Keeping a Nature Journal: Understanding your environment through observation, writing and drawing.

Submitted by Donna Bollenbach. Journal Drawings by Marjorie Shropshire

There is no better way to connect with nature than by keeping a nature journal: a collection of observations, interpretations and feelings that describe or illustrate your personal view of the natural world. Nature journals are most commonly in the form of writing, drawing or photographs, or a combination of these.  Nature Journaling is rewarding for both children and adults. It is a great a learning tool, as well as a way to develop a deeper understanding and appreciation of nature by recording and sharing memories.

What is a Nature Journal? 

Marjorie Shropshire, 2012
A Nature Journal is a personal record, but it is not a diary. A diary is generally about you and your relationships to other people, while a Nature Journal is about your relationship to the natural world-animals, plants, seasons and climates.

While you may not want anyone to read your diary, many people enjoy sharing their nature journals with others. Most group members find it fun and educational to read each other’s interpretations of what they saw, especially when studying the same subject. It is amazing to see the different perspectives people have on a single flower, insect or bird!

The tools to keep a Nature Journal are as simple as paper and pencil. While most journals include both writing and drawings, some people prefer to do more of one than the other. If drawing is to be a large part of your recordings, you will want to use unlined paper, such as a sketchbook, and drawing pencils. If you will be writing more than drawing, than a comfortable pen and a lined composition book or loose-leaf binder may be all you need.  Whichever you chose it should be compact enough to carry easily and have a sturdy, weather resistant cover. Children could be allowed to make their own journal books with a handful of paper bound between two pieces of white cardboard that they decorate themselves.

Organizing Your Journal

from the journals of Marjorie Shropshire
While the content of your journal is a personal choice, it is helpful to state a purpose for your journal, and to keep your entries organized by date. The purpose of your journal may be as broad as “recording my observations of nature while kayaking in the swamp,” or as focused as “observing native plants that grow in my yard,” but each journal entry should start with a quick note of the following:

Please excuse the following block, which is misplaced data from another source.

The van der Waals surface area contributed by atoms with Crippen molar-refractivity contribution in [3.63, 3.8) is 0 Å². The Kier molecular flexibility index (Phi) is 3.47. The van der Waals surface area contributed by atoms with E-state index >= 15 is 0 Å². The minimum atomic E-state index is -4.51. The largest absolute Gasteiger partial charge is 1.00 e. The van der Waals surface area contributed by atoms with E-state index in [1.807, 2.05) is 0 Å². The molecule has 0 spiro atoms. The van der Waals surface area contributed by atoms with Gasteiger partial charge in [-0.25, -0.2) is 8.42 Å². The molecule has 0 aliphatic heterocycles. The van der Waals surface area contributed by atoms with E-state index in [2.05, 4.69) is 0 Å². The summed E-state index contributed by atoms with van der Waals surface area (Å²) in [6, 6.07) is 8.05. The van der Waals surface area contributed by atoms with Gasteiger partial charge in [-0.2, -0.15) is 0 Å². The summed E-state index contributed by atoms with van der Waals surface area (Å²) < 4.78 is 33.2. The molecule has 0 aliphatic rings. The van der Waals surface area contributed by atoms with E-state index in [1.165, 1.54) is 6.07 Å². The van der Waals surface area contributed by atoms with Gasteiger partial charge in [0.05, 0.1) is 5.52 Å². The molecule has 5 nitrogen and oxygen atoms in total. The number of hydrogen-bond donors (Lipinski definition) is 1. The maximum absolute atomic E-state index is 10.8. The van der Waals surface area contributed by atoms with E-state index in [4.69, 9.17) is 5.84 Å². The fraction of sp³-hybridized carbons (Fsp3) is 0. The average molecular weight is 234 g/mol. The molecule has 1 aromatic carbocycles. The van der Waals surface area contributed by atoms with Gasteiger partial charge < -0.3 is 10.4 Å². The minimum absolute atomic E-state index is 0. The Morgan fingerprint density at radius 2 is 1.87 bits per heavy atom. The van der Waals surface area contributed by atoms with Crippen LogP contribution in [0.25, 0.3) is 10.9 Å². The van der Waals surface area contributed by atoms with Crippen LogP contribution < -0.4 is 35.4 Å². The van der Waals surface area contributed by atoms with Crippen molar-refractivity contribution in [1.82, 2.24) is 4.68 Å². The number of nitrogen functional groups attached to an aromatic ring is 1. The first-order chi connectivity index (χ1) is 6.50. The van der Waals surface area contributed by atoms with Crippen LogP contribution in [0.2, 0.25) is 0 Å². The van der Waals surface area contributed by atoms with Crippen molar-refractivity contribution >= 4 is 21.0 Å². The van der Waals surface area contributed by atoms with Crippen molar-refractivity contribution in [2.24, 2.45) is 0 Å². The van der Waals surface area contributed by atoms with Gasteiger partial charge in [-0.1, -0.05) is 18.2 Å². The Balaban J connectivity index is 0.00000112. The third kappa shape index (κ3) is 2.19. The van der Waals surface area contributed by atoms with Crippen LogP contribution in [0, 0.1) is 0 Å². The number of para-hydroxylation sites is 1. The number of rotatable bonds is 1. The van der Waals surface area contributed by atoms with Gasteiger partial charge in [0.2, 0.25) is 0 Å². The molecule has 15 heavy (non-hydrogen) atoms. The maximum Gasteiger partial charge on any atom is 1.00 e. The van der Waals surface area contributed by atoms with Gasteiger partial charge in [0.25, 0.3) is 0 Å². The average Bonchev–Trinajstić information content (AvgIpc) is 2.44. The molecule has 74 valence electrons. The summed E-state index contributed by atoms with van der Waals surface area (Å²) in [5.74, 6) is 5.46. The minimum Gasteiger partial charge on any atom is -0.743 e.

1. time of day
  2. date
  3. temperature (cold/hot/warm)
  4. weather (windy/calm/rainy).

You will find those details very useful when interpreting your observations later.

Starting Your Journal

“But I can’t draw…or write.”  These are the most common obstacles to overcome when starting a nature journal. If you draw a line and a circle, you have the ability to do simple sketches of plants and animals. By making written notations next to your drawings, you will develop a complete picture of what you observed. With practice, both your drawing and writing will improve. Here is a suggestion to get you started:

Learning to observe…the purpose of this lesson is to learn to focus on details while not losing sight of the whole and its relationship to its surroundings. 

Visit the edge of a river, stream or pond. Find an interesting plant or flower, and a dry, comfortable spot to sit while you study it. Begin by making a simple sketch of one of its leaves. Is the leaf is long and skinny? Heart-shaped? Or mostly round or oval? Are the edges smooth or toothed?  Sketch the basic shape and make written notes next to the drawing. After focusing on the leaf for a while, turn your focus to the whole plant. Note how the leaves are arranged on the stem. If it has a flower, focus on it with all your senses: What color is it? Describe its shape. How does it make you feel? Does it have a scent that reminds you of something else? Record your observations and feelings freely. Draw the flower if you wish. Next, move your focus out even further to the surrounding vegetation. Are there more of the same plants, or is it a loner? Does it seem to have a relationship with its surroundings? Is it taller or shorter? Ask yourself “why?” Write down your thoughts. Don’t worry about being right or wrong. These are your observations, so there is no right or wrong. Your observations may change, and they most certainly will evolve as you spend more time in the field writing and drawing in your journal.

from the journals of Marjorie Shropshire

Sharing Your Observations

While the act of journaling is a very personal one, sharing nature journals is very enlightening. Perhaps on your next chapter field trip you can provide a pencil and paper to each participant, and when you find something particularly interesting stop and let everyone “journal” about it for 15 -30 minutes. After the field trip you can share your observations. You will be astonished to see how different each observation is, and how much you can learn from each other.


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